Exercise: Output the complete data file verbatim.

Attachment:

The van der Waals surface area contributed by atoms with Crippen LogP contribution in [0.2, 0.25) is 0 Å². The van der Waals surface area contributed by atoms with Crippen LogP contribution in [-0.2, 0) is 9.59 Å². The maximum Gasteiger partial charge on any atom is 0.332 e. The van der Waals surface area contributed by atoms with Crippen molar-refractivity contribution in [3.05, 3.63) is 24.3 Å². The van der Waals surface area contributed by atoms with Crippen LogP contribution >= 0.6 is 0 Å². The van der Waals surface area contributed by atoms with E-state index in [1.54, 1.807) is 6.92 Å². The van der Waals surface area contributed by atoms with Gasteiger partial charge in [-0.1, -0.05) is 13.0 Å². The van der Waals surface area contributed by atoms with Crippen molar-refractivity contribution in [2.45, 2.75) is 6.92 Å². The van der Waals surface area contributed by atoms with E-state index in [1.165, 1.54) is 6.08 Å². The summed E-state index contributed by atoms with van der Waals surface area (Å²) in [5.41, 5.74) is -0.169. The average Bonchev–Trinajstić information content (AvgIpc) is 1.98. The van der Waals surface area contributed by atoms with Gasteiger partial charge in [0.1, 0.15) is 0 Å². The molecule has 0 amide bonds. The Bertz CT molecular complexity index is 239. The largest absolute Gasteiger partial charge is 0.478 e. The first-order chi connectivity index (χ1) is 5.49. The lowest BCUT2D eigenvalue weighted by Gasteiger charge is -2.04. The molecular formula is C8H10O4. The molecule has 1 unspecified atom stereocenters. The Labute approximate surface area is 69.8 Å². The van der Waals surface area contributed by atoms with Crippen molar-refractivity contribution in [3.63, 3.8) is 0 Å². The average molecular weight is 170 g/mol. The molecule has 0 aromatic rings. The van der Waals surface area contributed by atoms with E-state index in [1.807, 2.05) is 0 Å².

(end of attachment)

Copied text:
The van der Waals surface area contributed by atoms with Crippen LogP contribution in [0.2, 0.25) is 0 Å². The van der Waals surface area contributed by atoms with Crippen LogP contribution in [-0.2, 0) is 9.59 Å². The maximum Gasteiger partial charge on any atom is 0.332 e. The van der Waals surface area contributed by atoms with Crippen molar-refractivity contribution in [3.05, 3.63) is 24.3 Å². The van der Waals surface area contributed by atoms with Crippen LogP contribution >= 0.6 is 0 Å². The van der Waals surface area contributed by atoms with E-state index in [1.54, 1.807) is 6.92 Å². The van der Waals surface area contributed by atoms with Gasteiger partial charge in [-0.1, -0.05) is 13.0 Å². The van der Waals surface area contributed by atoms with Crippen molar-refractivity contribution in [2.45, 2.75) is 6.92 Å². The van der Waals surface area contributed by atoms with E-state index in [1.165, 1.54) is 6.08 Å². The summed E-state index contributed by atoms with van der Waals surface area (Å²) in [5.41, 5.74) is -0.169. The average Bonchev–Trinajstić information content (AvgIpc) is 1.98. The van der Waals surface area contributed by atoms with Gasteiger partial charge in [0.1, 0.15) is 0 Å². The molecule has 0 amide bonds. The Bertz CT molecular complexity index is 239. The largest absolute Gasteiger partial charge is 0.478 e. The first-order chi connectivity index (χ1) is 5.49. The lowest BCUT2D eigenvalue weighted by Gasteiger charge is -2.04. The molecular formula is C8H10O4. The molecule has 1 unspecified atom stereocenters. The Labute approximate surface area is 69.8 Å². The van der Waals surface area contributed by atoms with Crippen molar-refractivity contribution in [3.63, 3.8) is 0 Å². The average molecular weight is 170 g/mol. The molecule has 0 aromatic rings. The van der Waals surface area contributed by atoms with E-state index in [1.807, 2.05) is 0 Å².